There’s a set of steps I always go through when learning something new and complex.  It starts with the consuming feeling – I must do this, there’s no other choice.  It takes over all of my spare brain power and starts to colour everything else in my life.

Then there’s the part where I start to see results – the pattern emerges in a knitting project; I complete a few sketches that look halfway decent; I get a couple of stories under my belt.  This stage is lots of fun and it feels great.  I get that lovely stretchy feeling in my brain and a growing sense of accomplishment.

And then.

The part that I always forget about until I hit up against it.  Maybe it’s like what they say about giving birth and forgetting just how bad it actually is.  I’m sure it’s really the most critical part of the learning process, but it’s also by far the most painful.  I like to think it’s when the new neural connections I’m making start to conflict with some old, outdated ones, so those need to be broken down and rebuilt into a new configuration that incorporates the thing I’m learning.  But man, does it suck.

I can tell when I get to this part because I start making excuses to myself not to do the thing.  I start skipping it or ‘forgetting’ or getting interested in something else.  I pick apart the teaching materials, finding every flaw or hole and seizing on them as proof that what I’m trying to do isn’t really possible and so therefore I can be forgiven for not doing it perfectly.

The example that always comes to mind as the archetype for this stage of learning is when I was taking life drawing classes as part of a course in college.  We had six hours per week, in two three-hour sessions.  When I started the course, I was pretty happy with my life drawing skills.  I was no Degas, but I could consistently produce reasonably accurate, clean, neat, and balanced drawings of people.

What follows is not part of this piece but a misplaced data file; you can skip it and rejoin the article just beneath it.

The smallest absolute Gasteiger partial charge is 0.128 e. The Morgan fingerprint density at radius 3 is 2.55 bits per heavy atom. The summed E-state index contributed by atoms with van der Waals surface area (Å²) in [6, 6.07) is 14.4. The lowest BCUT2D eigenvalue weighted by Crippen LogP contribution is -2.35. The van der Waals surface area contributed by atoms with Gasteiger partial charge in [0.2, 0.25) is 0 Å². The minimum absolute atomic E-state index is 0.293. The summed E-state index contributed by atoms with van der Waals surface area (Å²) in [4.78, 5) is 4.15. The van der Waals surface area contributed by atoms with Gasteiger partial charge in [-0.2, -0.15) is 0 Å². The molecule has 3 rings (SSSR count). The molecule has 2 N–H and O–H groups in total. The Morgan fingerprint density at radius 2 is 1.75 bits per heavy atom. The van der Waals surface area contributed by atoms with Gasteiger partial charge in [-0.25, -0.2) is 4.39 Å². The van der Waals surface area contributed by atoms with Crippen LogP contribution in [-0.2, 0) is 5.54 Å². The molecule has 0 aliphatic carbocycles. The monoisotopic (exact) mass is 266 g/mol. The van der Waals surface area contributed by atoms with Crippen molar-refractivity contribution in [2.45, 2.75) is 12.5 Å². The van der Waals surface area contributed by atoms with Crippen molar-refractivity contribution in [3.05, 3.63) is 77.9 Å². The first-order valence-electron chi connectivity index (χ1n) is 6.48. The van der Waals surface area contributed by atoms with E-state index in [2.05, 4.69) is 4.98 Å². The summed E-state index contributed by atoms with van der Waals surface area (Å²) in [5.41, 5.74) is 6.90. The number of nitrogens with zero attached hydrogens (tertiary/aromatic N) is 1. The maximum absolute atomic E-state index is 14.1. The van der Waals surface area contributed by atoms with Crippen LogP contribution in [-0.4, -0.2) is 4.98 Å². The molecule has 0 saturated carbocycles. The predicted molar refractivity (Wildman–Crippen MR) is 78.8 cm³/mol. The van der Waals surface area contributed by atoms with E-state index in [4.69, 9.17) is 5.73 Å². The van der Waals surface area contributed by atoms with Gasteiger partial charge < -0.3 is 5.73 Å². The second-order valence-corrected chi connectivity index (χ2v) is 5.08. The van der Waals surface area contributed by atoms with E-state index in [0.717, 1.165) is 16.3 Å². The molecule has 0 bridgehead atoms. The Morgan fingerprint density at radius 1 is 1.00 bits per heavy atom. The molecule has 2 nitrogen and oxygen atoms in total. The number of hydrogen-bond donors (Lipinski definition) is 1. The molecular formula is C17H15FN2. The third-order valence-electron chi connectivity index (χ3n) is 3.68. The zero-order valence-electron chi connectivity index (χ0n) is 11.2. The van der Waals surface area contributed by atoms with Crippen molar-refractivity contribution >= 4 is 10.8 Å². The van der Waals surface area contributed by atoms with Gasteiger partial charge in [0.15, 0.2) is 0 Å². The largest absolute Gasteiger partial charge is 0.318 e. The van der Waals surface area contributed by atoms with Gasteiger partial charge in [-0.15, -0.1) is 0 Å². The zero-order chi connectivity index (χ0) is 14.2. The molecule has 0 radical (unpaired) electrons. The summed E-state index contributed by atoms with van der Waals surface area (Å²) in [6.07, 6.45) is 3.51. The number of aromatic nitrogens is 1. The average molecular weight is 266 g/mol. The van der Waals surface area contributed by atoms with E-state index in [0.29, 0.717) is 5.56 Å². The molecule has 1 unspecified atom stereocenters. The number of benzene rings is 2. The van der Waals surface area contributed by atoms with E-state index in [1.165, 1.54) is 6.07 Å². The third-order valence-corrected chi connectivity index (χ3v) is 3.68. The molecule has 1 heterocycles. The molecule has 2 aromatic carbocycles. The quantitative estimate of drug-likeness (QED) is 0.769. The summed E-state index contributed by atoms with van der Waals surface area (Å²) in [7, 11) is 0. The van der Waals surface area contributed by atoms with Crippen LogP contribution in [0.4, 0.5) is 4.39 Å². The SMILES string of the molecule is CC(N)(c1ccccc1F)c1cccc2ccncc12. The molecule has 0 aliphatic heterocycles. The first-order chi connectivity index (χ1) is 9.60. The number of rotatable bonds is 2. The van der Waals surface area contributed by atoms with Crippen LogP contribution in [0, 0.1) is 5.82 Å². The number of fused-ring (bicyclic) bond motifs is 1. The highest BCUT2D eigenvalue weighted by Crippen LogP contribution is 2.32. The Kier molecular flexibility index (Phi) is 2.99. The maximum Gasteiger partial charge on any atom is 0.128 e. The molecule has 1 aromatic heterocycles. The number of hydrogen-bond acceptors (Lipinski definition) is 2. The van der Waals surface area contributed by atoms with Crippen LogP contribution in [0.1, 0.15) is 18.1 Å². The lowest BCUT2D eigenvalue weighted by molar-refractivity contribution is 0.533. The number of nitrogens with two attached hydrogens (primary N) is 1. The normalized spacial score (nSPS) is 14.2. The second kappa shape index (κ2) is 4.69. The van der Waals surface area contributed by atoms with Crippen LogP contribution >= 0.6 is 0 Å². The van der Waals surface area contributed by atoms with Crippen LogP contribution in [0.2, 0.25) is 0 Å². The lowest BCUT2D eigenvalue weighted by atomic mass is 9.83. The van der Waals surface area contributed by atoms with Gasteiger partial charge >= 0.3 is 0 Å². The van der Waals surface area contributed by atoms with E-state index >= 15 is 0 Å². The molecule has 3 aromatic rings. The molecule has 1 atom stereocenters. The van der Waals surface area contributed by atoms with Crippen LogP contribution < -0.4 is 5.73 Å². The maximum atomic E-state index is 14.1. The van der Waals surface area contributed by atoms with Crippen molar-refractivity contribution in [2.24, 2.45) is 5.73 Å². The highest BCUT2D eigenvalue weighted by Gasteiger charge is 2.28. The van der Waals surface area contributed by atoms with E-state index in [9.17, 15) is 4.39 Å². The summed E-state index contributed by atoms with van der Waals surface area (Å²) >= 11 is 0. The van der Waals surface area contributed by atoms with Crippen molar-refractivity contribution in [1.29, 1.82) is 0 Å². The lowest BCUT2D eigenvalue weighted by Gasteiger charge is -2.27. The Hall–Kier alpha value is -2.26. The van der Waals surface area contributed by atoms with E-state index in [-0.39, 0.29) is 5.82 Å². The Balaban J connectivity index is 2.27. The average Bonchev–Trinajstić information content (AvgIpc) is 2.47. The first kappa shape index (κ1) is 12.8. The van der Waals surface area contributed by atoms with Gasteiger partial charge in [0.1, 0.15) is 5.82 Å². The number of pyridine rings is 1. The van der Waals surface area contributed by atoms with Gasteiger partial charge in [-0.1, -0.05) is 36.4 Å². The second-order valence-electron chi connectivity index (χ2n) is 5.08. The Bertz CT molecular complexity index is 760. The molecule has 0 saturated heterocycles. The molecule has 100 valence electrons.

In almost the first lesson the teacher told me I was doing it all wrong.  I was using ‘hairy’ lines, I didn’t have enough of a sense of weight in my figures, they were too small and tidy… I resisted it for a long time.  I followed along with everything we were meant to be doing, but some part of me held back, a little core of I’m-still-going-to-do-it-my-way.  But over time, throughout the year, the techniques we were learning sank in.  I started to be ok with extreme shading, with making one single ‘sensitive’ line instead of approximating and taking an average, with doing ten-second sketches and letting them go and moving on and knowing there was plenty more where those came from.

I can recognize it very well at this stage, and I know (I know, I know…) that if I keep working at it and don’t let myself get sidetracked that it will lead in time to a breakthrough which will see a burst of improvement in quality.  By the end of that year, my drawings had improved unrecognisably, although it had cost me a huge amount of mental energy and resistance to get there.

And yet, even knowing this, I still go through that same stage when I learn something new.  I wish I could skip this part and just say, yes, there’s lots I don’t know about this so I’m going to trust in people who know more than I do and keep at it.  That never happens.  I still struggle and fight with myself, and question the materials, and the integrity of the people around me, and my own sanity.

Who knows, maybe that too is an essential part of the process?



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